Medical marijuana moratorium clears first hurdle in South Portland

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SOUTH PORTLAND — The City Council on Monday tentatively approved a six-month moratorium on medical marijuana dispensaries.

The 5-2 vote, with Councilors Tom Blake and Rosemarie DeAngelis opposed, cleared the way for a final vote on Feb. 1. If it carries a second time, the ban would run from Jan. 11 to June 11, but could be shortened or extended.

Last November, nearly 60 percent of voters statewide approved increasing access to medical marijuana by expanding eligibility and establishing non-profit dispensaries for patients who cannot grow their own product. South Portland voters backed the citizen-led initiative by a more than 2-1 margin, 7,990 to 3,464. 

Distributors will not be able to open for business until a licensing procedure is established by the state Department of Health and Human Services.

City Attorney Sally Dagget said the initiative sets an April 22 deadline for DHHS to establish its rules; otherwise distributors could sue to obtain a license. However, the DHHS recently indicated those rules would not be ready until June.

“What happens between April and June, we don’t know,” Dagget said.

But Dagget cautioned that distributors – even without a state license – could secure facilities and gain local approvals within the context of the current ordinance. Distributors could argue dispensaries are medical offices or pharmacies, she said.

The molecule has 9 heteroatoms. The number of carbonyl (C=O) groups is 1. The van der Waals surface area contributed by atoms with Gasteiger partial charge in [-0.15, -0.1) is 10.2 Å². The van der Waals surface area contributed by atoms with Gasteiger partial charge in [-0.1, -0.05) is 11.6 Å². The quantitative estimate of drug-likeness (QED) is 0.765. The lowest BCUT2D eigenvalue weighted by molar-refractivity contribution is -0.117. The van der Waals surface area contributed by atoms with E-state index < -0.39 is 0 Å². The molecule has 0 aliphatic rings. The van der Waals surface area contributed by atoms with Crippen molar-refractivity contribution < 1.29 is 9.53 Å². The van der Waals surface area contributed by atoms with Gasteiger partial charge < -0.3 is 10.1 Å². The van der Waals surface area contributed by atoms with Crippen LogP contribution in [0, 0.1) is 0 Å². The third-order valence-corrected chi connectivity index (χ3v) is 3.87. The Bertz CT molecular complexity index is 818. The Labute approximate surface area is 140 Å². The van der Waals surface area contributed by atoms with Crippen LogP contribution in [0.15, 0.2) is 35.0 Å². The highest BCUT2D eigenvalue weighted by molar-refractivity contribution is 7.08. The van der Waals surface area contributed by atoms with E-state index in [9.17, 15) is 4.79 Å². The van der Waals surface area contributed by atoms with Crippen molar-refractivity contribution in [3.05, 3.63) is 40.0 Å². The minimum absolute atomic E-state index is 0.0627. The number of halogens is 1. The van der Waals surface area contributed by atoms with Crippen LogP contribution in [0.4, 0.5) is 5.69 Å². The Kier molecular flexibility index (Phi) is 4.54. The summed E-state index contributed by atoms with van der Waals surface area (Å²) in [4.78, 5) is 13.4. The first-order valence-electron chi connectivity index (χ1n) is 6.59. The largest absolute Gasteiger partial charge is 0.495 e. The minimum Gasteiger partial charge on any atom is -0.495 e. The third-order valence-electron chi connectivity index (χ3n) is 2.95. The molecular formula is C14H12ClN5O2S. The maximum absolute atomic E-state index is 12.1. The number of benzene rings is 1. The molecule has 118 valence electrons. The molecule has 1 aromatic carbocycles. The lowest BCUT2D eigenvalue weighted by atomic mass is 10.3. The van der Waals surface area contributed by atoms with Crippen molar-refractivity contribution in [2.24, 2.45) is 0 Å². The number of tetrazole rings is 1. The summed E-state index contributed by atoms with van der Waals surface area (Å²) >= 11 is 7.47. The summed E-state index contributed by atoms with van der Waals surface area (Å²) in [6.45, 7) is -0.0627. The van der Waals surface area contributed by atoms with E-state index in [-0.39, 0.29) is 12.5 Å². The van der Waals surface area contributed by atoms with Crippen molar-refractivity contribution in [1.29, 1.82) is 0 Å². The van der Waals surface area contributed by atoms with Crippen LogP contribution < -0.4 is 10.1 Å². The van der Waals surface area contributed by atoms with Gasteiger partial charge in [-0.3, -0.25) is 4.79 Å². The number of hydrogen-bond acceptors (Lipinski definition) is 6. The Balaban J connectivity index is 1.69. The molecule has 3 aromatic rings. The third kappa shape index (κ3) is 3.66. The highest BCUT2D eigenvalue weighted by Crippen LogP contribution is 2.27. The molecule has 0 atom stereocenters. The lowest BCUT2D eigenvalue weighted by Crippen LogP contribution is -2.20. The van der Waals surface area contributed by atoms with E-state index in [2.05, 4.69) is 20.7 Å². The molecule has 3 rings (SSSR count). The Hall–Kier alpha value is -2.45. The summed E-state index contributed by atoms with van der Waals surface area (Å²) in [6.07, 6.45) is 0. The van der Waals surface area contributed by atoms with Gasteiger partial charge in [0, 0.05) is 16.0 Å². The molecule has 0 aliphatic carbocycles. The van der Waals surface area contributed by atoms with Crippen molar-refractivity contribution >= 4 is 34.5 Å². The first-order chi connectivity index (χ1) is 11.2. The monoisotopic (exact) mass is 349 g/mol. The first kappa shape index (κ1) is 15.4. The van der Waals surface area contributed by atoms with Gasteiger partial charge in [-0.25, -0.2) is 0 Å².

If those local approvals are granted, Dagget said dispensaries could not grow or sell marijuana until licensed by the state. But they would be grandfathered from any future changes to the local ordinance seeking to limit the number and location of dispensaries in the city, she said.

Mayor Tom Coward said the moratorium is needed to head off opposition to an established dispensary.

“I would like to see the (rules) done ahead of time and iron out as many wrinkles as we can,” Coward said.

Councilor Rosemarie DeAngelis said she opposes the ban because it seems like South Portland is making a moral judgment against the dispensaries, which were overwhelmingly approved by voters.

DeAngelis criticized wording in the council resolution stating dispensaries could negatively affect the “moral climate” in the city – a phrase that was ultimately removed.  

“I bristled when I heard that,” she said. “It’s not our purview to determine the moral climate of our city. That’s not a policy decision; that’s a value judgment.”

Councilor Linda Boudreau, however, said the ban is necessary to prevent dispensaries from being established next to public facilities like the Boys & Girls Club, community centers and day-care centers.

“We’re not talking about licensing pedophiles,” DeAngelis said. “We’re talking about licensing medical marijuana dispensaries. I’m wondering why we’re thinking about it any differently than a liquor store or a drug store.”

Councilor Tom Blake said a moratorium goes beyond protecting the health, safety and welfare of residents and constituted “a misuse of our power.”

“In this case, we have gone beyond (protecting residents) and hit the panic button,” Blake said.

Councilor Jim Hughes said the ban would protect the city in the event the state “makes an odd-ball turn” and comes out with regulations sooner than expected.

“Truthfully, I’m afraid the state will screw this up,” Hughes said. “I think it’s a good idea for us to lag behind the state on this so we can – at least in our little end of the world – clean up what they goof up.”

Randy Billings can be reached at 781-3661 ext. 100 or